When performing 1-port waveguide calibration (X11644A, Short, 1/4 Offset-Short, Load), what is usefull method to verify that calibration is properly done?
I thought there was something described in the manual about using the precision airline, terminated in a short. The maximum magnitude of the ripples tell you how good the calibration is.
For what it is worth, I was at a Keysight mm/THz meeting a couple of years back. There was a presentation by someone at the National Physical Laboratory (NPL) on verification of calibration at mm/THz frequencies. They were developing a standard based on two different waveguides of different sizes butted together. Luckily its easier at mm/THz frequencies, as there's a standard flange design, so its easy to **** different sizes together. The guy at NPL was using one of the EM simulation packages (I think CST) to come up with a numerical solution, and compare that to the what was observed. I mentioned I'd be tempted to use two different packages (e.g. HFSS too), as I'm always a bit skeptical of EM simulation software. I know from experience, it is easy to get the wrong results due to user error.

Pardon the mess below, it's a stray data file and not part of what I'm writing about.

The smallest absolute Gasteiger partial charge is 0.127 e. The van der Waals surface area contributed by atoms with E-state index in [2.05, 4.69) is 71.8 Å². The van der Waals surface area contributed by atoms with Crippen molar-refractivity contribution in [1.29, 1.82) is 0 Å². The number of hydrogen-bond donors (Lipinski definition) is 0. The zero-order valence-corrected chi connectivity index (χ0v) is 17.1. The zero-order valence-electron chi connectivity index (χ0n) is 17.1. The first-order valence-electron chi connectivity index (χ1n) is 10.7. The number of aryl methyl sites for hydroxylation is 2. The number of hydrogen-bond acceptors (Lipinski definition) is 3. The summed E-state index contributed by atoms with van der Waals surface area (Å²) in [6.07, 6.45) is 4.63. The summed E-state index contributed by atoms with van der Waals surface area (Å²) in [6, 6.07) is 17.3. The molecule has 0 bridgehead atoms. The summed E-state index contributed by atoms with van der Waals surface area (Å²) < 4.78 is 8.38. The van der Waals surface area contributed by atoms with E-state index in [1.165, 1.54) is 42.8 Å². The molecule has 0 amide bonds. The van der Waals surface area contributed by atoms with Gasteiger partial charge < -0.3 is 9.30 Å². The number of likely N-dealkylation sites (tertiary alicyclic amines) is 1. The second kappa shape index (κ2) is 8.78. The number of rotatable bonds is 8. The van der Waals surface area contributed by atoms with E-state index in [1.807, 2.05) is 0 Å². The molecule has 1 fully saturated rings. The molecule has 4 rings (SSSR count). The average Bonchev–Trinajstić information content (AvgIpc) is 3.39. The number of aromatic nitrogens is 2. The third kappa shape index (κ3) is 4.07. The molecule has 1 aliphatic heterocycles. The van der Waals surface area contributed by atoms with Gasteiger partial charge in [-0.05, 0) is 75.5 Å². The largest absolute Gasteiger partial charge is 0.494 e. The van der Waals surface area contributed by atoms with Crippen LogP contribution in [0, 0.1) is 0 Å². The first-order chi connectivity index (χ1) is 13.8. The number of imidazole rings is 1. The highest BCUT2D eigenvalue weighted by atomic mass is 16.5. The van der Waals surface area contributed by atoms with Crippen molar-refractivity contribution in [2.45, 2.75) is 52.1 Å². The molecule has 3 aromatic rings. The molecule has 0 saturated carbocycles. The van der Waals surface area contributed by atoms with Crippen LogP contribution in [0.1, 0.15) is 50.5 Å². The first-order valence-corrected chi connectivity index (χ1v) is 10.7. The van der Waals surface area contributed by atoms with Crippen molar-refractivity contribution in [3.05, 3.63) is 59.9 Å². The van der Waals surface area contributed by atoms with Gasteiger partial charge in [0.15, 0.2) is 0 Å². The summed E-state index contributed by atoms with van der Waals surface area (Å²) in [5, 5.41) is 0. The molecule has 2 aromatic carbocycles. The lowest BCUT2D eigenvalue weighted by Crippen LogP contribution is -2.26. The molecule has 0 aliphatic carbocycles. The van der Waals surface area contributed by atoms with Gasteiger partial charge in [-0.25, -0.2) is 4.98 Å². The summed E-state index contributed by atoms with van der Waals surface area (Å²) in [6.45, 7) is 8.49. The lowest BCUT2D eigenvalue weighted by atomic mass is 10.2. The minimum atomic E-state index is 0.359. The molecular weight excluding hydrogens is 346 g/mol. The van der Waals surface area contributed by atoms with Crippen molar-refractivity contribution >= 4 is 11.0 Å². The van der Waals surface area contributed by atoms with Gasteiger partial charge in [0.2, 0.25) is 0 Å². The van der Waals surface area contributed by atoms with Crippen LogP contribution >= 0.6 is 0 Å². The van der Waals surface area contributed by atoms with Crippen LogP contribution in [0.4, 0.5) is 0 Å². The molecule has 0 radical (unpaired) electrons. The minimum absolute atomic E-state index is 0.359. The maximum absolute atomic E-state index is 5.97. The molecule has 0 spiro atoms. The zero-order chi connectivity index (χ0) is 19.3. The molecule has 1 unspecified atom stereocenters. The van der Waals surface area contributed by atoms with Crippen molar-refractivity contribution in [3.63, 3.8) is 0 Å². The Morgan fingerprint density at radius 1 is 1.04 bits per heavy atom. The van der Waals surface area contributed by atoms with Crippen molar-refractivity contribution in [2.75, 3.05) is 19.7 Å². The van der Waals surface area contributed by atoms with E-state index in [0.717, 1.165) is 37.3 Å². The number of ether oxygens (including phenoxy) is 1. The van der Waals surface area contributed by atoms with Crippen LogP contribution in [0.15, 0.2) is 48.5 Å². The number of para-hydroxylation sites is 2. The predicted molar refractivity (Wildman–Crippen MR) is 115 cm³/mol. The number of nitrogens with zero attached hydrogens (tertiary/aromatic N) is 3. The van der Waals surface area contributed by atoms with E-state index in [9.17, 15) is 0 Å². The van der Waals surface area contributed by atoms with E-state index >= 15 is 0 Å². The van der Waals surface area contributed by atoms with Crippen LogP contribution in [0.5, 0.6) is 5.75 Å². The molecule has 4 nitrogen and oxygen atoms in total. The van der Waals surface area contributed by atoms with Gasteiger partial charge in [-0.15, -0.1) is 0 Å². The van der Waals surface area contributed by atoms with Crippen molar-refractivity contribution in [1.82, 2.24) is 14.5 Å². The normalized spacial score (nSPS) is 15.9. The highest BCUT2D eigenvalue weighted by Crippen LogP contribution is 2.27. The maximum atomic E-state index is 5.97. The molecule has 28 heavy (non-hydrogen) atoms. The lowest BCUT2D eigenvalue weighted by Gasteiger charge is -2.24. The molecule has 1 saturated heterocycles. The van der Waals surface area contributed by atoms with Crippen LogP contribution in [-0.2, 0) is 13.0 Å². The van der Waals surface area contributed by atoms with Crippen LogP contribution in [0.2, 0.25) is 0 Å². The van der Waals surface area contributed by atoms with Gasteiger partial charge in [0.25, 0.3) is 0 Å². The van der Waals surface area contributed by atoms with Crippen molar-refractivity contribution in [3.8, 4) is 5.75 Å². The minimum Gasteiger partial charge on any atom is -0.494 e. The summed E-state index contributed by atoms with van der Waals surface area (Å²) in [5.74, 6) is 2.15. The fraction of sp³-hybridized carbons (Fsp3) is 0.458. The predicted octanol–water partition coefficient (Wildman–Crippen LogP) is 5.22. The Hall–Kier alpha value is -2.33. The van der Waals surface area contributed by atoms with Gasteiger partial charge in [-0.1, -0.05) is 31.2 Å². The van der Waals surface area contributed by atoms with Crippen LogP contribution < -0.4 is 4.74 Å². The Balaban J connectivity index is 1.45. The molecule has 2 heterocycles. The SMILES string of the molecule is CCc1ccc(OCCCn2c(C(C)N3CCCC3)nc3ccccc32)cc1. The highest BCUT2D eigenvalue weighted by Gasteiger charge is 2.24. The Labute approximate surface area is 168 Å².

IMHO, using a program like HFSS, you really do need access to a support engineer, whereas I know a lot of people have pirated copies, have no support, and so get frustrated if measurements don't agree with simulations. Of course NPL would not use pirated software, but the basic principle is that I don't trust one bit of software for those sort of things.
I have looked hard to find a closed-form analytical solution to the problem of two different sized waveguides joined together, but have never managed to do so.
1) leave the waveguide port open. Depending on the edge quality, it should have about 12.4 dB return loss (somewhere there is a paper computing the reflection from a truncated waveguide).
2) put on the load with the 1/4 offset. It should be 6 dB worse than the load spec.
But you would be better using short; offset short; load; offset load. then you can measure the load (the 1/4 offset becomes the impedance reference. To do this edit the kit to add 1/4 offset load to you standards as a load standard.
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